Foto: A&C String Quartet
14.01.2020

All of this hurts – Dies Irae | Patricia Kopatchinskaja (MD) & Orchester des Wandels (DE), #1 – 2020

Art is always a child of its time. Bach and Bruckner wrote out of divine certainty. Haydn created a counter world to the chaos and misfortune of the world. Beethoven composed in the hope of the new age of world brotherhood. But what about us? What does art have to say to our time? Our time is facing an unprecedented threat of global warming. Many people, and above all many powerful people, refuse to believe this. But our best scientists say that warming will lead to the self-immolation of the planet without any countermeasures. And the countermeasures taken so far are halfhearted and insufficient. the droughts, famines, state collapses and mass migrations that can already be observed are only a weak prelude to what is to be expected in the coming decades: Whole continents are threatened, resource wars will continue to spread, millions of people will set out on their travels, and perhaps there will be an end to civilization and the world as we knew it… How can musicians express their dismay at these conditions? Since the Middle Ages, the “Dies irae” has been the musical expression of the end times, of that “wrath of God” that is unleashed in the Last Judgment. Galina Ustwolkskaja composed a contemporary version the “Dies irae” in 1972/1973 while still in the old Soviet Union: The piano beats brutal, dissonant clusters, eight double bassists repeat suffocating phrases – they look like birds of the dead. At the centre is the wooden box invented by Ustwolskaja, which can be handled with a hammer. This hopeless and desperate music of fate is the centrepiece and the highlight of my program. It begins with Giacinto Scelsi’s ‘Okanagon’: monotonous, barren are interrupted by tam-tam rhythms, which, however, tire and die away again – the drought tolerates no more people. Can you hear the heartbeat of the earth? Is there anything else? These are your steps on earth – Jorge Sánchez-Chiong has turned them into soldiers’ steps. On the way to this Last Judgement, wars break out, symbolized in this program by Heinrich Ignaz Franz Bibers’ baroque battle painting “battalia”. Between the movements, two works are inserted that were created as a reaction to the Vietnam War: Georg Crumb’s string quartet “Black Angels” and, as a video, Jimi Hendrix’ guitar improvisation on “The Star-Spangled Banner”. All this hurts. The first movement of Michael Hersch’s violin concerto is an open wound, there is nothing to gloss over. Antonio Lotti’s Crucifixus stand for the path of suffering, on which redemption can no longer be expected from mankind. The improvisation on the 140th Psalm calls upon God as a last resort. To the climax, Ustwolskaja’s “Dies irae”, Scelsi’s “Anagamin” for thirteen instruments leads: a fearful, uncertain waiting to eerie, falsified, hardly changing sounds. How much time do we have left?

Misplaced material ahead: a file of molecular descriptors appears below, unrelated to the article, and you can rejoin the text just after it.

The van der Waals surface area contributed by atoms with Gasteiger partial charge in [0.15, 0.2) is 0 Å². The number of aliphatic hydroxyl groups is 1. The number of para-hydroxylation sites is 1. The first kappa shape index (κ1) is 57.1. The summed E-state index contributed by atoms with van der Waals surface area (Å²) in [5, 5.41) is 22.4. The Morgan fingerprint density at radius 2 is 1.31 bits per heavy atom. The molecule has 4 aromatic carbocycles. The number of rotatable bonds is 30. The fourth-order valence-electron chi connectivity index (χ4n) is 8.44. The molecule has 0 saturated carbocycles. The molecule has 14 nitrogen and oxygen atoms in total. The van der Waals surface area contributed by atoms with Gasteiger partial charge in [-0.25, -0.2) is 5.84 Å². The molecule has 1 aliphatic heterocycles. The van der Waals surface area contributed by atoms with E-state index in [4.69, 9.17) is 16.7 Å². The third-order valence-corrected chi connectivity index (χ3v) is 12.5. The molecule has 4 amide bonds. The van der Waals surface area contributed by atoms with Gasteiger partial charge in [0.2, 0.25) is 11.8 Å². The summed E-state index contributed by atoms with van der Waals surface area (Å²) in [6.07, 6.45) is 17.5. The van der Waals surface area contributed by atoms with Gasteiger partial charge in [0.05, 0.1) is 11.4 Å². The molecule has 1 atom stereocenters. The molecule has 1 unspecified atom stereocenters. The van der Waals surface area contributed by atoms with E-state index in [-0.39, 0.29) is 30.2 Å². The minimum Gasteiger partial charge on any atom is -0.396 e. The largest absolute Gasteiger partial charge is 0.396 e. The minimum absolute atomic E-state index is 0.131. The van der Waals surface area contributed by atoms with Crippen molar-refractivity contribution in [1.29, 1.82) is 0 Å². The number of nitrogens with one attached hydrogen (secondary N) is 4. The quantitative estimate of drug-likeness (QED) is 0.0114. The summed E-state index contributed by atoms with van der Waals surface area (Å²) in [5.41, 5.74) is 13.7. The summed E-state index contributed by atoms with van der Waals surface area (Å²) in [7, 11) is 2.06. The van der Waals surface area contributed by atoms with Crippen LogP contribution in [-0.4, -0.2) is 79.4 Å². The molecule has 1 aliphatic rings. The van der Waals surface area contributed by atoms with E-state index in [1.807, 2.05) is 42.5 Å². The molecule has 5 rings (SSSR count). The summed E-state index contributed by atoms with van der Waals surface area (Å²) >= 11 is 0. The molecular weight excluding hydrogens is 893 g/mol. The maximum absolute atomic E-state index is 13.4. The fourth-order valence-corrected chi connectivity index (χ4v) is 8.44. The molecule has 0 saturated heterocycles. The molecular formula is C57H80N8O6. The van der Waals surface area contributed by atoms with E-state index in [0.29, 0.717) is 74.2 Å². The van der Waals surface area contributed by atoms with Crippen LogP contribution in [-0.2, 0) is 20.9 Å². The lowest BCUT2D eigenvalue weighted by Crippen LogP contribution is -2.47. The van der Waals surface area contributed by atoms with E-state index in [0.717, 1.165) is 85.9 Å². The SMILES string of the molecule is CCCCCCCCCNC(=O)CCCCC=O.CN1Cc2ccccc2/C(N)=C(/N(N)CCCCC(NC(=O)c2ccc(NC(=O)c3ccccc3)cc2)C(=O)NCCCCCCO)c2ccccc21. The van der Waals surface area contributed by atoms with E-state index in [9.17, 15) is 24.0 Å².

Patricia Kopatchinskaja’s joy of discovery and repertoire as a violinist, chamber musician and soloist ranges from baroque, classical, romantic and modern to world premieres. Beginning with her first climate concert in Berlin in 2012, Kopatchinskaja continues to expand her concerts through context and staging. The Hamburg project “Bye-Bye Beethoven” with the Mahler Chamber Orchestra challenged the frozen concert schedule, and has since been repeated in the USA and England. The recording “Death and the Maiden” with the Saint Paul Chamber Orchestra won a Grammy in 2018. The project “”Dies irae” was first performed at the Lucerne Festival in 2017. With a tradition dating back to the 16th century, the Staatskapelle Berlin is one of the oldest orchestras in the world. In 2009, the musicians of the Staatskapelle Berlin founded the “Orchestra of Change” and the NaturTon Foundation, for which they regularly give concerts and whose proceeds benefit international environmental projects.